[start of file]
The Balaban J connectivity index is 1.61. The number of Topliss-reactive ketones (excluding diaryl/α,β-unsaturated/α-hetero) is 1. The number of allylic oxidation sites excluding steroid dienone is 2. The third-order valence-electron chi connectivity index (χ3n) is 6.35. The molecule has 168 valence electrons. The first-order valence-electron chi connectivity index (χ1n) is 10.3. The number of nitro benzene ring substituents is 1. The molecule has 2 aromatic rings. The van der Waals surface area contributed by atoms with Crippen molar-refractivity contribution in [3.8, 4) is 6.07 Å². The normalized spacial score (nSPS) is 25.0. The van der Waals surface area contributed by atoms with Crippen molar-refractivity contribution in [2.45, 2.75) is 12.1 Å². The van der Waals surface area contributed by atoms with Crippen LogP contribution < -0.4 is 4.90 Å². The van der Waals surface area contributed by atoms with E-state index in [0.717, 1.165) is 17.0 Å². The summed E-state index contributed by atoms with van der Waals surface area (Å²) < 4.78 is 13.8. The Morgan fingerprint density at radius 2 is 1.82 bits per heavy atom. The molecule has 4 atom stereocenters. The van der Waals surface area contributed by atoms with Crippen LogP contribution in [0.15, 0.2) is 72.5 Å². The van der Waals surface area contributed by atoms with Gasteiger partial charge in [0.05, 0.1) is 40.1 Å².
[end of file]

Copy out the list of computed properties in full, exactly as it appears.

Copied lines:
The Balaban J connectivity index is 1.61. The number of Topliss-reactive ketones (excluding diaryl/α,β-unsaturated/α-hetero) is 1. The number of allylic oxidation sites excluding steroid dienone is 2. The third-order valence-electron chi connectivity index (χ3n) is 6.35. The molecule has 168 valence electrons. The first-order valence-electron chi connectivity index (χ1n) is 10.3. The number of nitro benzene ring substituents is 1. The molecule has 2 aromatic rings. The van der Waals surface area contributed by atoms with Crippen molar-refractivity contribution in [3.8, 4) is 6.07 Å². The normalized spacial score (nSPS) is 25.0. The van der Waals surface area contributed by atoms with Crippen molar-refractivity contribution in [2.45, 2.75) is 12.1 Å². The van der Waals surface area contributed by atoms with Crippen LogP contribution < -0.4 is 4.90 Å². The van der Waals surface area contributed by atoms with E-state index in [0.717, 1.165) is 17.0 Å². The summed E-state index contributed by atoms with van der Waals surface area (Å²) < 4.78 is 13.8. The Morgan fingerprint density at radius 2 is 1.82 bits per heavy atom. The molecule has 4 atom stereocenters. The van der Waals surface area contributed by atoms with Crippen LogP contribution in [0.15, 0.2) is 72.5 Å². The van der Waals surface area contributed by atoms with Gasteiger partial charge in [0.05, 0.1) is 40.1 Å².